Perfumers Gerard Anthony, Martin Heiddenreich and Richard Wirtz.
We kvetch about the creative and well-made fragrances that are discontinued because too few would wear them; we resent the crap cologne that sells like mad. Isn’t it uplifting to see a fragrance that has been so popular for so long be so spectacular?
If complexity in composition is rather old-school, then let’s hear it for the old school. I’ve referred to Azzaro pour Homme as a little busy, but it could just as easily be called baroque and detailed. Take the lavender and coumarin, the two ends of the fougère spectrum. Wedge in between them elements from the chypre and the oriental, add wood, spices, herbs. This could wind up a stew, but instead, it’s a shimmering beauty.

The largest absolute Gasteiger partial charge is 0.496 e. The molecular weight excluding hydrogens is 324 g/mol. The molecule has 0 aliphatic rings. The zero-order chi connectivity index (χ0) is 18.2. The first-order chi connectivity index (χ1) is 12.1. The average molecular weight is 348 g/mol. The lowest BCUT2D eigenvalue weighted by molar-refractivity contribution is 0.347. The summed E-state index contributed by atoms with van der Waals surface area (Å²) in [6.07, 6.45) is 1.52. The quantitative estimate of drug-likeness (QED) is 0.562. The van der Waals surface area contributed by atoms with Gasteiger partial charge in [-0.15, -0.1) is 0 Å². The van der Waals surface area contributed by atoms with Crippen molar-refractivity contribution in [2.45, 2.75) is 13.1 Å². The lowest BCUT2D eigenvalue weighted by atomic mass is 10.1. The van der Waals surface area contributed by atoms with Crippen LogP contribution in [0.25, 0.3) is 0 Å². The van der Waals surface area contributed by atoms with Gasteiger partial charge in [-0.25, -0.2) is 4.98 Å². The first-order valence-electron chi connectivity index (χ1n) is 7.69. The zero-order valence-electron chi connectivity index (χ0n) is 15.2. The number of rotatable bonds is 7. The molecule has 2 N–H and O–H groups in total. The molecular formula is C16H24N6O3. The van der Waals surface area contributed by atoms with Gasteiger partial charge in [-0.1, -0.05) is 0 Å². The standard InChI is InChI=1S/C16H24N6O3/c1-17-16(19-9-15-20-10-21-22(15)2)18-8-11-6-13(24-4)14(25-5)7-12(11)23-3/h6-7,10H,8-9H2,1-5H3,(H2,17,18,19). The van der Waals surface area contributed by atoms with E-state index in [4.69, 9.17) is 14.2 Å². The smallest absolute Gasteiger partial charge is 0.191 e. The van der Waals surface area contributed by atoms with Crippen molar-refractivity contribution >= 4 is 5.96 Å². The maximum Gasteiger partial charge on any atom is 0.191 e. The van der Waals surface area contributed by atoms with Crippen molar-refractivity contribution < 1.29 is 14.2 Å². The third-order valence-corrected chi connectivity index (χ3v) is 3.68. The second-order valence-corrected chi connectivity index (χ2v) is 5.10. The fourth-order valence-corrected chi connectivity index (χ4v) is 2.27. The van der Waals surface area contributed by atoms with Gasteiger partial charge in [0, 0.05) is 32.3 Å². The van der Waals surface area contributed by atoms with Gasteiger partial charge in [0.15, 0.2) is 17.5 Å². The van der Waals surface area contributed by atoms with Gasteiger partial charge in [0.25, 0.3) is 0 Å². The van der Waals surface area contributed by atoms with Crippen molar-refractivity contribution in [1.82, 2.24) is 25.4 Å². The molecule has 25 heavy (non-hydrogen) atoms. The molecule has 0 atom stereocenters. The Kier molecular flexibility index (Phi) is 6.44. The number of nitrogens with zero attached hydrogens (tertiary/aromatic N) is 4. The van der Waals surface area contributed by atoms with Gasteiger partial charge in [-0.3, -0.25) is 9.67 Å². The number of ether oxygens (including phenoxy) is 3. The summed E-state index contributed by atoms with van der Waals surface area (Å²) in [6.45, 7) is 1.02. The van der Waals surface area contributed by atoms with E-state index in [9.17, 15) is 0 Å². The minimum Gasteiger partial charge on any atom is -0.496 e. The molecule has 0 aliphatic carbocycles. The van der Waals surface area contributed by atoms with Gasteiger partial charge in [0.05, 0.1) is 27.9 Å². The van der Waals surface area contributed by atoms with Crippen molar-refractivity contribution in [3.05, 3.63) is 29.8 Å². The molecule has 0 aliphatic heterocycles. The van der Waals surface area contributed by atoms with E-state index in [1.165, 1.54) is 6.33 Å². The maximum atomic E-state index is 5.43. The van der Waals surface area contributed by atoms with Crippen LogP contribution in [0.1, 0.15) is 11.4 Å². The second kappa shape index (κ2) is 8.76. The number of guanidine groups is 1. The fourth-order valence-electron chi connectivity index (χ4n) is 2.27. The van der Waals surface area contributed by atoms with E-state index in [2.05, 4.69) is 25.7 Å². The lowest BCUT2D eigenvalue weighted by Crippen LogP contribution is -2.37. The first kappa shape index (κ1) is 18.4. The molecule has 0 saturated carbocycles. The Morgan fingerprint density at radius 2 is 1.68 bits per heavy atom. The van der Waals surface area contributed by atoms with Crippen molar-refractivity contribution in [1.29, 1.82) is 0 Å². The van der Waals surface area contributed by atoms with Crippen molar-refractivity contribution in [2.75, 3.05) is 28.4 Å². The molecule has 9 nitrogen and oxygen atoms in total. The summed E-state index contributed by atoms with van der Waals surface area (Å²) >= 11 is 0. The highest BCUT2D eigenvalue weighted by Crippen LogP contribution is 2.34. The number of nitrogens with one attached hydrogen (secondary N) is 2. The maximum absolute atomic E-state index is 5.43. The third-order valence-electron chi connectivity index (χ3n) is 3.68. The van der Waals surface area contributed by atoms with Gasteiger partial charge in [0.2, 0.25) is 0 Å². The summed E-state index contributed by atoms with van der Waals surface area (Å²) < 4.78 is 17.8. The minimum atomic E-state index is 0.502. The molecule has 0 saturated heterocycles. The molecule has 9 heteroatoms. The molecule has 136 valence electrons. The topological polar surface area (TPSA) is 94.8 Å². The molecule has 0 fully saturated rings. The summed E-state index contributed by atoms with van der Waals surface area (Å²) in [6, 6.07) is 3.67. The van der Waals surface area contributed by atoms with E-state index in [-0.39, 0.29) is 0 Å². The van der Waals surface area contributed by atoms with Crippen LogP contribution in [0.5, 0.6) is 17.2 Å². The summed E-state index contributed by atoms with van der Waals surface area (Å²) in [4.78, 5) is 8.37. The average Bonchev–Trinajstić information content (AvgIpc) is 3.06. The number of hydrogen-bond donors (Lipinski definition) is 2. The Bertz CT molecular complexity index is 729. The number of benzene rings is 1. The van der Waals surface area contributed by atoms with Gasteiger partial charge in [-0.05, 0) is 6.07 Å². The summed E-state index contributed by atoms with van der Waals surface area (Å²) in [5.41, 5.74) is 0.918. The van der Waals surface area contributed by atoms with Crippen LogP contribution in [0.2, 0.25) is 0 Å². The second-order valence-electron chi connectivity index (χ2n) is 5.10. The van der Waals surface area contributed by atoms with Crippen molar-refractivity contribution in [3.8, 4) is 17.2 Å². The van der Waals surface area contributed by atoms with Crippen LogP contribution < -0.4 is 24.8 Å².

By historical fragrance standards, Azzaro pour Homme is classically masculine. Screw with that a bit when you wear it and have some fun.
(image, Peter Wyngarde)